Wettest year on record finally ends for Rapid City
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Wettest year on record finally ends for Rapid City

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It’s finally over: Rapid Citians can put the wettest year in the city’s recorded history behind them, along with all its floods, blizzards and winter storms.

The National Weather Service’s downtown Rapid City office recorded 31.73 inches of precipitation in 2019. That’s nearly 3 inches more than the previous record of 28.89 inches in 1962.

When 2019 began, it was primed for flooding. The previous year, 2018, had been the city’s fourth-wettest year ever.

Large amounts of snow hit the Black Hills in March, April and even in late May of 2019. The early spring snow fell on frozen ground and ran off into streams, creeks and rivers. Snow and rain during the late spring and early summer soaked into the ground and kept it over-saturated for weeks.

A period of flooding began, and the flood threat remained all spring and summer as late-season snow and persistent rain fell. Effects were widespread and ranged from annoying water infiltration in garages and basements to large-scale, life-threatening floods that threatened homes and washed out roads.

The flooding grew especially severe following heavy rainfall in late May and early June. Some low-lying areas were evacuated, numerous roads washed out, and emergency crews conducted multiple rescues of motorists trapped in water.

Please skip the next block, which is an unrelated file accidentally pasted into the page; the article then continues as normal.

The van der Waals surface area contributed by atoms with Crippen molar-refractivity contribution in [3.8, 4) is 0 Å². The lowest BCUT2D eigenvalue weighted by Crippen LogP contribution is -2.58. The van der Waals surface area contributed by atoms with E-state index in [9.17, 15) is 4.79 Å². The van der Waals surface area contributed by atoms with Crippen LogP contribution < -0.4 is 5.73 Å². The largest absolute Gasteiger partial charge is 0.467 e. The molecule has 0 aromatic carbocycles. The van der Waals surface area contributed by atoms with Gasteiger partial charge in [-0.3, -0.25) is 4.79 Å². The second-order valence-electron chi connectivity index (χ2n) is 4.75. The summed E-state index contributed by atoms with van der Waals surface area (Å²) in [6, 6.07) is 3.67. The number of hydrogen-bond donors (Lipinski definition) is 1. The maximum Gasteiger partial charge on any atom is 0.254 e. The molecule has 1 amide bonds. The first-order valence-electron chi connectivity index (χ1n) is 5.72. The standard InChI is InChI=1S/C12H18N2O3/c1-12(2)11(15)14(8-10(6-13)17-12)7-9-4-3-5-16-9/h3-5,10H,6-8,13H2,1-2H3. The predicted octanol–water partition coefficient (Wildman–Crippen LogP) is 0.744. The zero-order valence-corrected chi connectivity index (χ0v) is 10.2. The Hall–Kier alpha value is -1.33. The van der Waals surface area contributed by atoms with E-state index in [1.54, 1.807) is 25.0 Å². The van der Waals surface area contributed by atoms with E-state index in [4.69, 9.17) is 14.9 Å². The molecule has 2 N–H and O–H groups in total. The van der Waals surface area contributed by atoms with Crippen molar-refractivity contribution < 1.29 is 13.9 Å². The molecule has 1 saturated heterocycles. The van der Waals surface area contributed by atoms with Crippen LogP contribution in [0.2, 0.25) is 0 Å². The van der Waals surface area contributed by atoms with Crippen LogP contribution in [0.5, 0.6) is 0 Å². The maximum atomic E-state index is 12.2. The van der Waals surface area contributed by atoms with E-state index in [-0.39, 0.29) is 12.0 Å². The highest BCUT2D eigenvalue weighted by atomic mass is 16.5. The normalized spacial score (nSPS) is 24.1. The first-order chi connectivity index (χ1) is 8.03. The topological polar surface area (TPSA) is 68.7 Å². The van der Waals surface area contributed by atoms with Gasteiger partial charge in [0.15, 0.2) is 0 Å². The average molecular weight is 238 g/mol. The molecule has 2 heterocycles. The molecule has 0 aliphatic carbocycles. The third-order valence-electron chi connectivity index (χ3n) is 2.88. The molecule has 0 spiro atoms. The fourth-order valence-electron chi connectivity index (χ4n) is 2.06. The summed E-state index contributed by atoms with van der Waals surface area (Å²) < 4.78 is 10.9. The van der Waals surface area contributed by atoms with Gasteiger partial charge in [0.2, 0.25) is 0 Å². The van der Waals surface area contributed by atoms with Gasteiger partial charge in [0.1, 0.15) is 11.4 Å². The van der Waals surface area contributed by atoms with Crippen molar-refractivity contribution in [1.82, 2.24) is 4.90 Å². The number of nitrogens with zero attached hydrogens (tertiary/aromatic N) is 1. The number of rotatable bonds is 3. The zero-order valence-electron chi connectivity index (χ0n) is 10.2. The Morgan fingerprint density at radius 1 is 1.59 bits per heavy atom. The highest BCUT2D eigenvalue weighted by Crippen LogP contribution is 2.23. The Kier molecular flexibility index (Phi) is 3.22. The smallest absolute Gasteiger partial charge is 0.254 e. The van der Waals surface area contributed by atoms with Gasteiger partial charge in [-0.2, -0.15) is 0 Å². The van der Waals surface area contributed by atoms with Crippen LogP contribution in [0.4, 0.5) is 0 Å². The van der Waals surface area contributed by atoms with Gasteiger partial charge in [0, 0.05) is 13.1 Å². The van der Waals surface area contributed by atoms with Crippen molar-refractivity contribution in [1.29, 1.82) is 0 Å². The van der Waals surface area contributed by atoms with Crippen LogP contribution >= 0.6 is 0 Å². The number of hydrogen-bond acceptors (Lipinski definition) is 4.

In rural northeastern Pennington County, the swollen Cheyenne River created an estimated 25-foot-deep landslide when it washed out a section of Wilsey Road. Both the Cheyenne and White Rivers experienced record crests.

In early July, several Bear Butte Creek crossings in Sturgis were damaged by a deluge in the creek’s watershed in Boulder Canyon west of town and in Sturgis itself.

In early August, a storm dumped 6 to 7 inches of rain on Custer, causing flash flooding and knocking out electricity to hundreds of people.

Fall brought no relief, as a Thanksgiving weekend blizzard dumped 16 inches of snow on Rapid City.

Beyond Rapid City and the Black Hills, the weather was even worse in 2019 — including a destructive September tornado in Sioux Falls and flooding so persistent across East River that portions of Interstate 90 were covered by water for days.

As Gov. Kristi Noem said to the Legislature during her annual budget address in December, “Over the last year, South Dakota has been devastated by catastrophic weather events.”

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